New Deutsche Grammophon CD Debuts at #1 on Billboard's Traditional Classical Chart and Classical Overall Chart.
October 26, 2006 
Sting's latest CD, 'Songs From the Labyrinth' - a personal tribute to Elizabethan composer John Dowland - lands at the top of the classical charts both domestically and overseas. Called "vivid" and "romantic" by The Wall Street Journal, the disc was released October 10th from Deutsche Grammophon and debuted at #1 on Billboard's Traditional Classical Chart and Classical Overall Chart, while also cracking the Top 200 Album Chart at #37. Resonating with audiences as an inspired and exceptional effort, the record also debuted at #1 on the classical charts in Canada, England, France and Germany.

'Songs From The Labyrinth' also boasts the masterful playing of renowned lutenist Edin Karamazov. On October 9th, Sting and Karamazov celebrated the release with an exclusive performance at New York City's Allen Room in Jazz At Lincoln Center. An audience comprised of fans and invited guests were treated to an evening of intimate music recorded for XM Satellite Radio's series, "Artist Confidential," which premiered the week of October 16th. Showcasing both the album as well as a few newly arranged encores of Sting favorites ('Fields of Gold' and 'Message in a Bottle'), the show was a magical one for all in attendance.

Sting and Karamazov's media tour continued with appearances on The Today Show, CBS Sunday Morning and NBC's primetime hit, Studio 60 On The Sunset Strip. The duo was also profiled on NPR's Morning Edition, as well as the Wall Street Journal, The Los Angeles Times, USA Today, Early Music America and BBC Music Magazine. The CD has subsequently dominated the Amazon and charts ever since.

The evocative album of songs, music for lute, and spoken-word interludes has already generated wide critical acclaim, with The Guardian proclaiming Sting's latest artistic venture "a remarkable triumph."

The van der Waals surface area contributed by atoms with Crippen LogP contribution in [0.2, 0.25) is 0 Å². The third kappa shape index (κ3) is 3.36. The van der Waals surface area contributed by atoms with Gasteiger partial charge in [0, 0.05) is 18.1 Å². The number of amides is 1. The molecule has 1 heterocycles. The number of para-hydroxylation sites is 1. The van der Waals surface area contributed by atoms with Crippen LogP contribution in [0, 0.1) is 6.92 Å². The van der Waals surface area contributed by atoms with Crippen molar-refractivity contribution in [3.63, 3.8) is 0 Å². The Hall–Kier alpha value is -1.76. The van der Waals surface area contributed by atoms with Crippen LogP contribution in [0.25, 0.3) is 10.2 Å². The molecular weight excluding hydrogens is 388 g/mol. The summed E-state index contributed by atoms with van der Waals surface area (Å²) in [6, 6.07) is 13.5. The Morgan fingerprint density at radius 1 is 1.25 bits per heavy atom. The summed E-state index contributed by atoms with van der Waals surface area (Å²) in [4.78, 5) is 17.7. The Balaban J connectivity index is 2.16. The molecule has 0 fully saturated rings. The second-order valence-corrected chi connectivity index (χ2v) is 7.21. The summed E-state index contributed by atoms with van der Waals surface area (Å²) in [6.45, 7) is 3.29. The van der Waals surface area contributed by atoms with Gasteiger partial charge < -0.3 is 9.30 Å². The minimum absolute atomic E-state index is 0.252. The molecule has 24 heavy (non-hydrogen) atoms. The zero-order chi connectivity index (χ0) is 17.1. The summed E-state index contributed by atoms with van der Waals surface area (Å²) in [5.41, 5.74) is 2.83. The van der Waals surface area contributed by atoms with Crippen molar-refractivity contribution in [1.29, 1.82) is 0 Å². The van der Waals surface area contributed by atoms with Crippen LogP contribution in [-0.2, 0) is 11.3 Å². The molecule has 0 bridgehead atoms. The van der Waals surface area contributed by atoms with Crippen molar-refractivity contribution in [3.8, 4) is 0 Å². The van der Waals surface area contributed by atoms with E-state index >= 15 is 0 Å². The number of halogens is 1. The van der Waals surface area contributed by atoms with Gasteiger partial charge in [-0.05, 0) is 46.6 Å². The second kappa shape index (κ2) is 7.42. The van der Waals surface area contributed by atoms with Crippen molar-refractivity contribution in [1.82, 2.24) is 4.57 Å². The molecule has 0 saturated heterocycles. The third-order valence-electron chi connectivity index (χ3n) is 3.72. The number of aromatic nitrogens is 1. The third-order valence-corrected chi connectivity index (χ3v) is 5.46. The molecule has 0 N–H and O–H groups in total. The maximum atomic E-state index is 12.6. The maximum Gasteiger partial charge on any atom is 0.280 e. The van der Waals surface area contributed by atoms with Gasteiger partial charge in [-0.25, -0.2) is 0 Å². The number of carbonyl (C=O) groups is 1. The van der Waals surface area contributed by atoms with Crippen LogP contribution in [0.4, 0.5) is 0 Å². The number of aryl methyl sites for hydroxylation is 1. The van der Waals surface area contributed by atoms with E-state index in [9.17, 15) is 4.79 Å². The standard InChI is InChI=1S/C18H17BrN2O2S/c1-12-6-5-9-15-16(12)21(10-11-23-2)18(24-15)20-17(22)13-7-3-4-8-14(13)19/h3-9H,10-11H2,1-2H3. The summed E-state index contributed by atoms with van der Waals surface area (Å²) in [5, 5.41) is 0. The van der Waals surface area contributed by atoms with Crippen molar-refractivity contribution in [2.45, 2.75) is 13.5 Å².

"He's treated the project with immense seriousness, soaking himself in the history and culture of the period," reported The Daily Telegraph. "One of the most refreshing things about this CD is the complete lack of classical or 'early music' fustiness...all credit to Sting for turning this fascinating figure into a living, breathing contemporary."

Last week, Sting celebrated his first classical release with an evening of "surprisingly good fun" (Times of London) at the beautifully converted Hawksmoor church of St. Luke's in London, showcasing both the album and adding a few mischievous encores of his own songs ('Fields of Gold' and 'Message in a Bottle'). "He melts into the dreamy 'Flow, My Tears,' and there's real joy in his easy way with 'The Lowest Trees Have Tops' and it rapturous refrain" (The Observer). Edin Karamazov's lute-playing was, as usual, "reliably superb" (The Daily Telegraph), and Sting was "most convincing when he was able to use his familiar high, husky tone, as in 'Weep You No More, Sad Fountains,' where his sustained notes floated over Karamazov's melancholic pluckings to haunting effect" (The Guardian).

Early reviews of the CD itself have been extremely positive...